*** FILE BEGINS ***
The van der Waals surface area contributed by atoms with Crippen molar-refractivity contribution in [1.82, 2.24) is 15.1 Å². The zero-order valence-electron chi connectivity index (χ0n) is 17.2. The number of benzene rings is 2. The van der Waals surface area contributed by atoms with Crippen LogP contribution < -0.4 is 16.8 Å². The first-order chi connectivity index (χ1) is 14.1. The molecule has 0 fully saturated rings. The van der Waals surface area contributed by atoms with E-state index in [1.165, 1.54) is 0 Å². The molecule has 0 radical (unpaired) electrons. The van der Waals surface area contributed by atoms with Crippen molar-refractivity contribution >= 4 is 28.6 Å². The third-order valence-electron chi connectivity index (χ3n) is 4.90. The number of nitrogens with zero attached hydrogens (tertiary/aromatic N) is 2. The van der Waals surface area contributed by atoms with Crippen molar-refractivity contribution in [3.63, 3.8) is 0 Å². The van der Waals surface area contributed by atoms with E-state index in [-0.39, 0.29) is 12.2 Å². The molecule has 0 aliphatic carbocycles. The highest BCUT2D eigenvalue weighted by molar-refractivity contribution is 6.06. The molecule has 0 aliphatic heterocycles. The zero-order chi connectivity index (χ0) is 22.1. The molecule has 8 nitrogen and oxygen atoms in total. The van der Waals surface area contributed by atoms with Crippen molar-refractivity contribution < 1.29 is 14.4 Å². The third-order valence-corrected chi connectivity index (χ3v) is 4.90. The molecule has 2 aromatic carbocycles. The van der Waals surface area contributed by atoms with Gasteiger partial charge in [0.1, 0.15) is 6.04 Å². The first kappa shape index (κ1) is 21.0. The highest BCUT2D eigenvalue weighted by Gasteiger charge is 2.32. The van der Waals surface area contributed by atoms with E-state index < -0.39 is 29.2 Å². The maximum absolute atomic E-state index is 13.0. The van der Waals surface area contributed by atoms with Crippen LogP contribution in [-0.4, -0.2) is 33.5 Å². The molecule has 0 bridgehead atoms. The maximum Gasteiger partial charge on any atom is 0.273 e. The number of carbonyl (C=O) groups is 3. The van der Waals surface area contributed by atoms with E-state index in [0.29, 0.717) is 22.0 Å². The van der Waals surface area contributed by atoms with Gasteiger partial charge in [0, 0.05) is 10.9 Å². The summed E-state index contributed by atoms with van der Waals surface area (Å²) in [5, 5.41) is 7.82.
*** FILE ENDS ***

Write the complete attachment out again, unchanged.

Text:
The van der Waals surface area contributed by atoms with Crippen molar-refractivity contribution in [1.82, 2.24) is 15.1 Å². The zero-order valence-electron chi connectivity index (χ0n) is 17.2. The number of benzene rings is 2. The van der Waals surface area contributed by atoms with Crippen LogP contribution < -0.4 is 16.8 Å². The first-order chi connectivity index (χ1) is 14.1. The molecule has 0 fully saturated rings. The van der Waals surface area contributed by atoms with E-state index in [1.165, 1.54) is 0 Å². The molecule has 0 radical (unpaired) electrons. The van der Waals surface area contributed by atoms with Crippen molar-refractivity contribution >= 4 is 28.6 Å². The third-order valence-electron chi connectivity index (χ3n) is 4.90. The number of nitrogens with zero attached hydrogens (tertiary/aromatic N) is 2. The van der Waals surface area contributed by atoms with Crippen molar-refractivity contribution in [3.63, 3.8) is 0 Å². The van der Waals surface area contributed by atoms with E-state index in [-0.39, 0.29) is 12.2 Å². The molecule has 0 aliphatic carbocycles. The highest BCUT2D eigenvalue weighted by molar-refractivity contribution is 6.06. The molecule has 0 aliphatic heterocycles. The zero-order chi connectivity index (χ0) is 22.1. The molecule has 8 nitrogen and oxygen atoms in total. The van der Waals surface area contributed by atoms with Crippen molar-refractivity contribution < 1.29 is 14.4 Å². The third-order valence-corrected chi connectivity index (χ3v) is 4.90. The molecule has 2 aromatic carbocycles. The van der Waals surface area contributed by atoms with Gasteiger partial charge in [0.1, 0.15) is 6.04 Å². The first kappa shape index (κ1) is 21.0. The highest BCUT2D eigenvalue weighted by Gasteiger charge is 2.32. The van der Waals surface area contributed by atoms with E-state index < -0.39 is 29.2 Å². The maximum absolute atomic E-state index is 13.0. The van der Waals surface area contributed by atoms with Crippen LogP contribution in [-0.4, -0.2) is 33.5 Å². The molecule has 0 bridgehead atoms. The maximum Gasteiger partial charge on any atom is 0.273 e. The number of carbonyl (C=O) groups is 3. The van der Waals surface area contributed by atoms with E-state index in [0.29, 0.717) is 22.0 Å². The van der Waals surface area contributed by atoms with Gasteiger partial charge in [0, 0.05) is 10.9 Å². The summed E-state index contributed by atoms with van der Waals surface area (Å²) in [5, 5.41) is 7.82.